Learning CSS: Part 3: Backgrounds and Colors

Learning CSS

Cascading StyleSheets (CSS) is a web technology designed for use with HTML. Using CSS allows for the separation of the presentation from the content and can help with customizing layout, colors, and accessibility settings.

Backgrounds and Colors

Two of the most common actions when using CSS is to change the color of some elements. As shown in the previous part on Nesting Selectors, one way to change the color of one or more elements is to use the rule color and then a named color. While there are over a hundred named colors, CSS also understands other ways of representing and showing colors.

CSS Representation of Colors

Borrowing heavily from the history of design, colors in CSS can be represented in a wide array of different ways.

Named Colors

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Named colors are simply that: colors which have pre-set names. They can be used in most browsers and are a quick way to use a color based on knowing its name.


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RGB stands for Red, Green, and Blue. Through a mixture of these three colors, all others can be created. Values for each color must be expressed in the range of 0 (least) to 255 (maximum) of that color. Taken in combination, they represent a full spectrum of colors.


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Hexadecimal is a type of numerical representation where multiples of 16 are used to calculate larger numbers. In this system, number go up to 9 and values form 10-15 are replaced with letters a – f. Starting with the decimal representation of rgb(255, 192, 203), it can be represented as FFC0CB in hexadecimal.


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HSL stands for Hue, Saturation, and Lightness. The first value, hue, is from 0 to 360 on the color wheel. The second and third values, Saturation and Lightness, are percentages of full color and shades of grey.


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RGBA stands for Red, Green, Blue, and Alpha. It works like RGB, but with an additional value for how transparent the color should be. Values can range from 0.0 (fully transparent) to 1.0 (fully opaque).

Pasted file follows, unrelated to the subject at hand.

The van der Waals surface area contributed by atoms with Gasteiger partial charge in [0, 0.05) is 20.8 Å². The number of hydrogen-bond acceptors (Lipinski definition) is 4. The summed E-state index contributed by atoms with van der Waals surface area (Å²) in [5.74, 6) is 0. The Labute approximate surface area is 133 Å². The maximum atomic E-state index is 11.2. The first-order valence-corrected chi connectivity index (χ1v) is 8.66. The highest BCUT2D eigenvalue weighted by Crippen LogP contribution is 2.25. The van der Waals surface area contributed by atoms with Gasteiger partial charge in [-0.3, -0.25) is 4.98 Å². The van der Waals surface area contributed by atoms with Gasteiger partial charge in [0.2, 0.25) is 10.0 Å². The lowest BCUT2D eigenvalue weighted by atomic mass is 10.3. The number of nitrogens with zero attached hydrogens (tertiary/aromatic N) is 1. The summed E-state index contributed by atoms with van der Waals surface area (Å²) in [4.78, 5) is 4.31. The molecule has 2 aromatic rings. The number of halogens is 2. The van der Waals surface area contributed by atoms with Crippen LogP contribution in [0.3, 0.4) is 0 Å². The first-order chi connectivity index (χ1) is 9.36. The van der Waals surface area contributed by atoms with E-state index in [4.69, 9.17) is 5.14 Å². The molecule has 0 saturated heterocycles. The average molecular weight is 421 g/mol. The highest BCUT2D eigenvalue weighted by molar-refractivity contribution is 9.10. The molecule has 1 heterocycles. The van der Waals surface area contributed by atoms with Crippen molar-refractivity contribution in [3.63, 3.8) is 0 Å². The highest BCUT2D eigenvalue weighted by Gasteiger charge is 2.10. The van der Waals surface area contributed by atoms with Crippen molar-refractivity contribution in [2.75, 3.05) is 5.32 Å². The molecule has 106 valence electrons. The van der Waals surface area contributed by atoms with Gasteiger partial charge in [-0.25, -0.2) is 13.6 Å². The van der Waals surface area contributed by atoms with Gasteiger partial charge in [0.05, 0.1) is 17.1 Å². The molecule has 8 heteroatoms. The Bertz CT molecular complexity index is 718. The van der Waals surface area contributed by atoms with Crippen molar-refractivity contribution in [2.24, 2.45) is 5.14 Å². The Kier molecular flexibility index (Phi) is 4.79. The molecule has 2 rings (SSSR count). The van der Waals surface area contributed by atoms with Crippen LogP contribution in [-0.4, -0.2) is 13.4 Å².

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Similar to HSL and RGBA, HSLA is HSL with a alpha (transparent) value from 0.0 (fully transparent) to 1.0 (fully opaque).

Background Rule

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The background rule in CSS is one of the most complicated rules in CSS simply because it serves a short-hand to many other background-related rules such as clip, color, image, origin, position, repeat, size, and attachment.

However, and in general, it does as it name implies: it sets the background. When used with one of the various ways to represent colors in CSS, for example, it sets the color of the background for that element (and all of its children).

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Color Rule

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The color rule sets the color of the default content of a document. Since nearly all HTML document use text, this sets the color of text.

When used with the background rule, it can create a color contrast between the background and the color of the text itself.

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The color rule, like all other CSS rules, cascade down from a parent element to its children. Unless overridden by another, it becomes the new rule.

Codepen Example:

See the Pen Learning CSS: Part 3: Backgrounds and Colors by Dan Cox (@videlais) on CodePen.

Mozilla Thimble Example:

Remix on Mozilla Thimble!